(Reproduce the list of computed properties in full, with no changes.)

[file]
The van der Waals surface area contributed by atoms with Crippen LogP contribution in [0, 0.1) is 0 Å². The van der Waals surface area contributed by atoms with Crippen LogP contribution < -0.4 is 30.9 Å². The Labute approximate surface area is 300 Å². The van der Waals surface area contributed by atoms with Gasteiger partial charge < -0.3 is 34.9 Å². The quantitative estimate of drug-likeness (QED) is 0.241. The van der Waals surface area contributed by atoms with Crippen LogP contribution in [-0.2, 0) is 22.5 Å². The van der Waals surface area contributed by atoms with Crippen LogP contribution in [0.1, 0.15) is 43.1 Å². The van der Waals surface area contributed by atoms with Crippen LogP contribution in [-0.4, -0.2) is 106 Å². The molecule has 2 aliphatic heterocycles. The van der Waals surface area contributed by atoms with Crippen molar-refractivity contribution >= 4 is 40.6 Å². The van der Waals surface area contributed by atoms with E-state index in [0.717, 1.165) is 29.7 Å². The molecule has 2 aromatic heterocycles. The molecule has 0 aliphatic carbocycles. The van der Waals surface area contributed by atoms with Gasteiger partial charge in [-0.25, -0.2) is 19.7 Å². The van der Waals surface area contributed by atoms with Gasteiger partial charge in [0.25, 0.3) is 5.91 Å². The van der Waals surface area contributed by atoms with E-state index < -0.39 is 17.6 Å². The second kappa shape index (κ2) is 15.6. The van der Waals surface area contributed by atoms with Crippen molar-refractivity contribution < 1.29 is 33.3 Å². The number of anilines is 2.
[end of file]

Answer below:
The van der Waals surface area contributed by atoms with Crippen LogP contribution in [0, 0.1) is 0 Å². The van der Waals surface area contributed by atoms with Crippen LogP contribution < -0.4 is 30.9 Å². The Labute approximate surface area is 300 Å². The van der Waals surface area contributed by atoms with Gasteiger partial charge < -0.3 is 34.9 Å². The quantitative estimate of drug-likeness (QED) is 0.241. The van der Waals surface area contributed by atoms with Crippen LogP contribution in [-0.2, 0) is 22.5 Å². The van der Waals surface area contributed by atoms with Crippen LogP contribution in [0.1, 0.15) is 43.1 Å². The van der Waals surface area contributed by atoms with Crippen LogP contribution in [-0.4, -0.2) is 106 Å². The molecule has 2 aliphatic heterocycles. The van der Waals surface area contributed by atoms with Crippen molar-refractivity contribution >= 4 is 40.6 Å². The van der Waals surface area contributed by atoms with E-state index in [0.717, 1.165) is 29.7 Å². The molecule has 2 aromatic heterocycles. The molecule has 0 aliphatic carbocycles. The van der Waals surface area contributed by atoms with Gasteiger partial charge in [-0.25, -0.2) is 19.7 Å². The van der Waals surface area contributed by atoms with Gasteiger partial charge in [0.25, 0.3) is 5.91 Å². The van der Waals surface area contributed by atoms with E-state index < -0.39 is 17.6 Å². The second kappa shape index (κ2) is 15.6. The van der Waals surface area contributed by atoms with Crippen molar-refractivity contribution < 1.29 is 33.3 Å². The number of anilines is 2.